Jurisdiction - Singapore
Singapore – New Tax Treatment For Software Payments And Payments For Use Or Right To Use Information And Digitised Goods.

2 March, 2013


Legal News & Analysis – Asia Pacific – Singapore – Tax


The Inland Revenue Authority of Singapore (IRAS) conducted public consultation from April to May 2012 on its proposal to adopt a rights-based approach to characterise, for tax purposes, software payments and payments for the use or the right to use information and digitised goods.


With effect from 28 February 2013, IRAS will be implementing the new rights-based approach for such payments. Following the consultation exercise, IRAS has finally recognised that the delivery models and licensing arrangements for software, information and digitised goods have evolved over time and that payments by end-users for such items are for the copyrighted articles and the transactions do not involve the transfer of rights to exploit the copyrights embedded in the software or goods.

 The following payments are covered under the new IRAS practice:

  • Payments for software, including payments for downloadable software, software bundled with hardware, software licence (site, enterprise or network), limited duration licensed software and software product with online elements;
  • Payments for information, including subscriptions to Bloomberg, Reuters, Lexis-Nexis and other similar subscriptions, but excluding payments for the use or right to use patents, trademarks, registered designs, geographical indications, layout designs of integrated circuits, plant varieties and trade secrets;
  • Payments for digitised goods, including payments for online or downloadable ring tones, music videos, books, and other similar goods.


In raising tax assessments, IRAS will apply the rights-based approach to characterise a payment based on the nature of the rights transferred in consideration for the payment. The approach distinguishes between the transfer of a “copyright right” and the transfer of a “copyrighted article” to the payer from the owner.

Payment for copyright right

A transaction is regarded as involving the transfer of a copyright right if the payer is allowed to commercially exploit the copyright. In this context, IRAS regards the term “commercially exploit” to mean to be able to:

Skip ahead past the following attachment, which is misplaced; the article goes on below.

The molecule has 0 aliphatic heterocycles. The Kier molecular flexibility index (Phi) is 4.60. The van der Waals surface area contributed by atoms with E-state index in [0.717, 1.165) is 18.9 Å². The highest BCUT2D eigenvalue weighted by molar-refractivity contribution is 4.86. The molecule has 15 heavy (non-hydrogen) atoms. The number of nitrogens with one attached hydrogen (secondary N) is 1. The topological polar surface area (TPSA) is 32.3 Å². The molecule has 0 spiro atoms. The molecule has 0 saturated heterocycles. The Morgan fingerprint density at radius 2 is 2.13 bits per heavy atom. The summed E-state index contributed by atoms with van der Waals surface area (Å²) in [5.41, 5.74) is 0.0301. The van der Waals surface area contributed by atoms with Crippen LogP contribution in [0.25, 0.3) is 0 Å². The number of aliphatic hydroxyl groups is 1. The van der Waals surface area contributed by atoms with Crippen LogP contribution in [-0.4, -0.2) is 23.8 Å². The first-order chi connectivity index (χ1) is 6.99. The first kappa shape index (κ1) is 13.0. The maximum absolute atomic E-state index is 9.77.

• Reproduce, modify or adapt and distribute the software, information or digitised goods; or
  • Prepare derivative works based on the copyrighted software program, information or digitised goods for distribution.


Where partial rights in the copyright are transferred for which payment is made to the copyright owner, such as licensing of copyright to be exploited by the payer, the payment is treated by IRAS as a royalty. Accordingly, where the conditions are satisfied, such payments made to non-residents are subject to withholding tax at 10% under domestic law or at the reduced withholding rate under the Royalties Article in the applicable tax treaty between Singapore and the non-resident’s country.

Where there is complete alienation of the copyright in the goods by the copyright owner in return for payment, the transaction is accepted by IRAS as a sale of copyright. In such a case, any gains derived from the proceeds of sale by the copyright owner could constitute either business income or capital gains. As to whether the gains are business income (which is taxable) or capital gains (which are not taxable), this would require further analysis of the transaction by the taxpayer. Where proceeds of such a sale are derived by a non-resident, these would not be subject to withholding tax.

Payment for copyrighted article

Where the payments for software or digitised goods do not involve the transfer of copyright rights embedded in the goods, such payments would be considered by the IRAS as payments for copyrighted articles and also not subject to withholding tax.

When these tax changes come into effect, IRAS is leaving it to taxpayers to ascertain the nature of the payments and hence the right tax treatment as no approval is required. As such, if and when businesses face uncertainty over the tax treatment to be adopted, it may be prudent to obtain legal advice early.


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